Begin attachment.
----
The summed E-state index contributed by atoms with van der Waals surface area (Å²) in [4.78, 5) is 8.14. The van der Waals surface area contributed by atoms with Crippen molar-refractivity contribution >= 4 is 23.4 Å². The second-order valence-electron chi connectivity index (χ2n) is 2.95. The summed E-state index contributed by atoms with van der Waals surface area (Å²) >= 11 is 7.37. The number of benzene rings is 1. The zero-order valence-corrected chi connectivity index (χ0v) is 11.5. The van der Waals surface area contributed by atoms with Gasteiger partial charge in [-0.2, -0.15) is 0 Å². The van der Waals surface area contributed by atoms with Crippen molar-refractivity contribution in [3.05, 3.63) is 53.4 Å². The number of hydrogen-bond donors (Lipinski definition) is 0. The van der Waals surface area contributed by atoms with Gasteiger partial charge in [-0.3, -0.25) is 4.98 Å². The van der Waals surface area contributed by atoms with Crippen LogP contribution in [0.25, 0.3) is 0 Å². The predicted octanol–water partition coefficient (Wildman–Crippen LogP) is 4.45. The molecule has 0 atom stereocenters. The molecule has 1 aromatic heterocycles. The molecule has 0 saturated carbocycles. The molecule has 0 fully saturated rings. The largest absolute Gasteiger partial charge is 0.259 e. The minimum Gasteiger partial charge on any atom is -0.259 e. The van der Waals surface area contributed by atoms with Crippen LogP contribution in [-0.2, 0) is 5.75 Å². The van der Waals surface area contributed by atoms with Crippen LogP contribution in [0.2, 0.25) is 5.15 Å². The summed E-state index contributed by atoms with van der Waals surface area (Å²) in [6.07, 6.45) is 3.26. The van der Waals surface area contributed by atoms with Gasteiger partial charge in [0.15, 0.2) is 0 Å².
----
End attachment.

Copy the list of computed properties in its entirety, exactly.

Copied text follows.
The summed E-state index contributed by atoms with van der Waals surface area (Å²) in [4.78, 5) is 8.14. The van der Waals surface area contributed by atoms with Crippen molar-refractivity contribution >= 4 is 23.4 Å². The second-order valence-electron chi connectivity index (χ2n) is 2.95. The summed E-state index contributed by atoms with van der Waals surface area (Å²) >= 11 is 7.37. The number of benzene rings is 1. The zero-order valence-corrected chi connectivity index (χ0v) is 11.5. The van der Waals surface area contributed by atoms with Gasteiger partial charge in [-0.2, -0.15) is 0 Å². The van der Waals surface area contributed by atoms with Crippen molar-refractivity contribution in [3.05, 3.63) is 53.4 Å². The number of hydrogen-bond donors (Lipinski definition) is 0. The van der Waals surface area contributed by atoms with Gasteiger partial charge in [-0.3, -0.25) is 4.98 Å². The van der Waals surface area contributed by atoms with Crippen LogP contribution in [0.25, 0.3) is 0 Å². The predicted octanol–water partition coefficient (Wildman–Crippen LogP) is 4.45. The molecule has 0 atom stereocenters. The molecule has 1 aromatic heterocycles. The molecule has 0 saturated carbocycles. The molecule has 0 fully saturated rings. The largest absolute Gasteiger partial charge is 0.259 e. The minimum Gasteiger partial charge on any atom is -0.259 e. The van der Waals surface area contributed by atoms with Crippen LogP contribution in [-0.2, 0) is 5.75 Å². The van der Waals surface area contributed by atoms with Crippen LogP contribution in [0.2, 0.25) is 5.15 Å². The summed E-state index contributed by atoms with van der Waals surface area (Å²) in [6.07, 6.45) is 3.26. The van der Waals surface area contributed by atoms with Gasteiger partial charge in [0.15, 0.2) is 0 Å².